Does It Matter If This Year’s Oscars Were the Least-Watched Ever?

Photo: Kevin Winter/Getty Images

The 90th annual Academy Awards will almost certainly go down as the least-watched Oscars telecast in modern TV history. Reliable national Nielsen numbers for the Sunday night broadcast won’t be available until later this afternoon, but preliminary data suggests the show’s overall audience will fall below 30 million viewers for the first time ever, finishing substantially behind 2008’s record low of 32 million. The year-to-year decline will also be substantial, likely at least 15 to 20 percent behind last year’s event.

These numbers will no doubt prompt a slew of bad headlines, not to mention a parade of hot takes about what the ratings mean: Liberal Hollywood is out of touch with Real America! This is what happens when Wonder Woman doesn’t get nominated! The show is too long! The biggest factor in the Oscars rating free fall, however, has nothing to do with any of the aforementioned hot buttons. The Nielsen numbers for Jimmy Kimmel’s Oscars broadcast will be way down because ratings for almost everything on TV are way down these days. Annual double-digit declines for all but a handful of shows are now the norm in TV, and events like the Olympics, the Super Bowl, and, yes, the Oscars aren’t immune. Although this year’s drop-off for the Academy Awards looks to be particularly steep, and probably a bit depressing to ABC execs (and the movie industry), it’s hardly apocalyptic. Here’s why.

Smaller audiences don’t automatically translate into smaller profits for ABC.

While ratings for Sunday night’s show will prompt a flurry of negative headlines, odds are they won’t make a huge difference to ABC’s bottom line. Consider: Even though the 2017 Academy Awards scored the second-smallest audience ever, the Alphabet network was able to charge about 10 percent more for ad time on this year’s show, according to reports in multiple TV-industry trades. If past years are any indication, that should put ABC’s overall haul Sunday in the range of $120 million, including ads on the network’s multiple preshows. Subtract the roughly $75 million ABC pays annually to the Academy for broadcast rights to the show, and the network’s net profit for the show will be in the tens of millions.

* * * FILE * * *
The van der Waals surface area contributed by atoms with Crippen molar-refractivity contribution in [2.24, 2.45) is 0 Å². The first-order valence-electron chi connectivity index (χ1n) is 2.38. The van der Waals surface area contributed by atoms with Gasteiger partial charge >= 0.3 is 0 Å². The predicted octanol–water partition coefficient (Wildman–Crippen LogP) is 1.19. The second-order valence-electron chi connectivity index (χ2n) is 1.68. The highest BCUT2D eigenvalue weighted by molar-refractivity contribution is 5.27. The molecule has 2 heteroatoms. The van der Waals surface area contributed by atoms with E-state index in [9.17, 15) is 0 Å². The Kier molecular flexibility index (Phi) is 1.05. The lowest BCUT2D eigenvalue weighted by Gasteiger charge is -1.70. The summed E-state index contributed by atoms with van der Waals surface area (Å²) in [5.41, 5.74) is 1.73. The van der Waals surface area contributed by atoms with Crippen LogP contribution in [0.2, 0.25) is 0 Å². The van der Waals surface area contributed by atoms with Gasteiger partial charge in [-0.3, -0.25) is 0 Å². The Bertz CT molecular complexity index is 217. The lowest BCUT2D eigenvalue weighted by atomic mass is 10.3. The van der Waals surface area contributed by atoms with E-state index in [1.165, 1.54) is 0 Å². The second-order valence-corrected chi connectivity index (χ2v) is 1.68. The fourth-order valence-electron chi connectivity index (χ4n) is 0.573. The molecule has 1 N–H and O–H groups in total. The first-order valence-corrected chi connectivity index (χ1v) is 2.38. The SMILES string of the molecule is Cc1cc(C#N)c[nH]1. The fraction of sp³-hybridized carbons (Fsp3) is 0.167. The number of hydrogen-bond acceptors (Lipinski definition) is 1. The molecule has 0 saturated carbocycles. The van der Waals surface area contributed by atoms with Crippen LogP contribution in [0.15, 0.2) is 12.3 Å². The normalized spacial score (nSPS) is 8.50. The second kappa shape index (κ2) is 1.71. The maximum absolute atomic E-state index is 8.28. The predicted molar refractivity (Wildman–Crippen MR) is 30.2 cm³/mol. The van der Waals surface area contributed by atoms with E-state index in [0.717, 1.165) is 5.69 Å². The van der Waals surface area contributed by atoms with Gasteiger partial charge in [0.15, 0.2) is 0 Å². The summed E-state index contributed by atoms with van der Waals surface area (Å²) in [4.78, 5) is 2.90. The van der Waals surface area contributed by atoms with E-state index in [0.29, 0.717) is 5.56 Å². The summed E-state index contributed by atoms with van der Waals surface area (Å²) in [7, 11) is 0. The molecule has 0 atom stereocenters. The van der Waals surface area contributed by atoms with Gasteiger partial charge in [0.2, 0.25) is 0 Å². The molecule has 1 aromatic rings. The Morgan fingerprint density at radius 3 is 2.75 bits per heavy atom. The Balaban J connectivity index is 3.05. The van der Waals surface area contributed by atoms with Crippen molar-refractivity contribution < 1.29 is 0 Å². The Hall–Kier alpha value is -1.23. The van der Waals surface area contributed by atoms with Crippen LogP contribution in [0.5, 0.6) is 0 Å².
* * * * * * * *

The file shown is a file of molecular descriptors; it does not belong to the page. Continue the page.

Why are advertisers paying more fewer eyeballs? Simple: With TV ratings down across the board — even the Super Bowl stumbled this year — it’s harder than ever to reach really big audiences all at once. The number of viewers who watched Sunday night might be disappointing by past Oscars standards, but it’s still double to triple the same-day audience of even the top-rated shows on broadcast TV (and about three times the number of viewers who caught last week’s mid-season premiere of The Walking Dead). To be sure, there’s no guarantee advertisers at some point won’t finally begin to balk at paying such a high premium for Oscars commercials. But recent history suggests that even if ABC is unable to push ad rates higher next year, it’s unlikely those rates will go down anywhere near as much as the ratings did last night.

The Oscars are still a great way for ABC to promote new shows.

Despite bright spots like The Good Doctor and the amazingly resilient Grey’s Anatomy, it’s been a brutal couple of years for the Alphabet. All networks are losing viewers, but ABC has suffered some particularly big blows as its biggest hits (Modern Family, Scandal, Once Upon a Time) have faded and few new successes have stepped up to take their place. While Good Doc was an out-of-the-gate smash, the other four ABC shows that premiered last fall were ratings duds. The network is now rolling out another six scripted series, as well as reboots of both American Idol and Roseanne over the next two months. It’s a ridiculous amount of programming to launch in such a short amount of time, but the still-relatively huge audience for the Oscars provided a great platform on which to promote all of it. Even if only one or two of the new shows hyped last night get a boost from the Oscars advertising, it’ll be a big win for ABC.

The Academy is protected from lower Oscars ratings for (at least) a decade.

Back in 2016, ABC extended its existing decades-old deal to broadcast the Academy Awards by another eight years, ensuring the kudos will continue on the network through 2028. Even if ratings for the show continue to drop, that $75 million or so which flows into AMPAS’s pockets is guaranteed for a long, long time. Of course, it’s quite possible the whole idea of broadcast TV and linear networks won’t be around by the time 2028 rolls around. Given Netflix and Amazon’s ambitious expansions into the movie business, it’s not far-fetched to imagine a scenario a decade from now where the Oscars depart ad-supported TV altogether and end up streaming somewhere where ad dollars (and thus ratings) don’t matter at all. Would a streamer pay $75 million a year for a one-time-only event whose price couldn’t be offset by ad revenue? Logic suggests no — but in a TV world where Ryan Murphy gets $60 million a year, and Amazon pays a quarter-billion dollars to develop a Lord of the Rings series, never rule anything out.

Update: Preliminary national numbers just came in, and they’re as bad as expected. Per Nielsen, the Oscars attracted an average audience of 26.5 million viewers. That’s down 20 percent from a year ago, and 5.5 million viewers below the previous low-water mark in 2008. ABC hasn’t released demographic data yet, but it’ll likely show a more dramatic decline.

Why This Year’s Oscars Were Probably the Least-Watched Ever